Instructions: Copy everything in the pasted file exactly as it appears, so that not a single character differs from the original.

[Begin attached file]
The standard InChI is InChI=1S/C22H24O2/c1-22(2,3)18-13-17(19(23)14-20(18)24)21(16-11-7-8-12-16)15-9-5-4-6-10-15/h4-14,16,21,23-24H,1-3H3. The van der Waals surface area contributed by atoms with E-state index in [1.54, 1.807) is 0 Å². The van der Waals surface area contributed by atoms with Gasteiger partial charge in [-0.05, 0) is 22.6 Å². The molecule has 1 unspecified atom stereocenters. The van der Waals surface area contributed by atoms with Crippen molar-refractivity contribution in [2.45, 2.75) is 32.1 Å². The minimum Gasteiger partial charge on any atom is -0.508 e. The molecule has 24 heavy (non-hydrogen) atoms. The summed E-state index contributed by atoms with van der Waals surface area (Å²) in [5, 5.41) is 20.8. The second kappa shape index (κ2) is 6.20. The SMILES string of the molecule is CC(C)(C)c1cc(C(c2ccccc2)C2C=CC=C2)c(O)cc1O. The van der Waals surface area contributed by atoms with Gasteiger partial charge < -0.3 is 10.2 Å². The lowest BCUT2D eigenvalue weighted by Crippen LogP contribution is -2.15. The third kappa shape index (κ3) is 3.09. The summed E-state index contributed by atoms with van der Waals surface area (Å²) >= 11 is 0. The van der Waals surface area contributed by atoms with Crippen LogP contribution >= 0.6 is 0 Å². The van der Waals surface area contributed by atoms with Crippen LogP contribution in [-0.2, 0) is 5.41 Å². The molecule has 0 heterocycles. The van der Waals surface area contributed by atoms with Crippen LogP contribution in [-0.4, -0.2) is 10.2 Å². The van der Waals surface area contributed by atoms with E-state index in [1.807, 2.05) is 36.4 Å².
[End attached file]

The standard InChI is InChI=1S/C22H24O2/c1-22(2,3)18-13-17(19(23)14-20(18)24)21(16-11-7-8-12-16)15-9-5-4-6-10-15/h4-14,16,21,23-24H,1-3H3. The van der Waals surface area contributed by atoms with E-state index in [1.54, 1.807) is 0 Å². The van der Waals surface area contributed by atoms with Gasteiger partial charge in [-0.05, 0) is 22.6 Å². The molecule has 1 unspecified atom stereocenters. The van der Waals surface area contributed by atoms with Crippen molar-refractivity contribution in [2.45, 2.75) is 32.1 Å². The minimum Gasteiger partial charge on any atom is -0.508 e. The molecule has 24 heavy (non-hydrogen) atoms. The summed E-state index contributed by atoms with van der Waals surface area (Å²) in [5, 5.41) is 20.8. The second kappa shape index (κ2) is 6.20. The SMILES string of the molecule is CC(C)(C)c1cc(C(c2ccccc2)C2C=CC=C2)c(O)cc1O. The van der Waals surface area contributed by atoms with Gasteiger partial charge < -0.3 is 10.2 Å². The lowest BCUT2D eigenvalue weighted by Crippen LogP contribution is -2.15. The third kappa shape index (κ3) is 3.09. The summed E-state index contributed by atoms with van der Waals surface area (Å²) >= 11 is 0. The van der Waals surface area contributed by atoms with Crippen LogP contribution >= 0.6 is 0 Å². The van der Waals surface area contributed by atoms with Crippen LogP contribution in [-0.2, 0) is 5.41 Å². The molecule has 0 heterocycles. The van der Waals surface area contributed by atoms with Crippen LogP contribution in [-0.4, -0.2) is 10.2 Å². The van der Waals surface area contributed by atoms with E-state index in [1.807, 2.05) is 36.4 Å².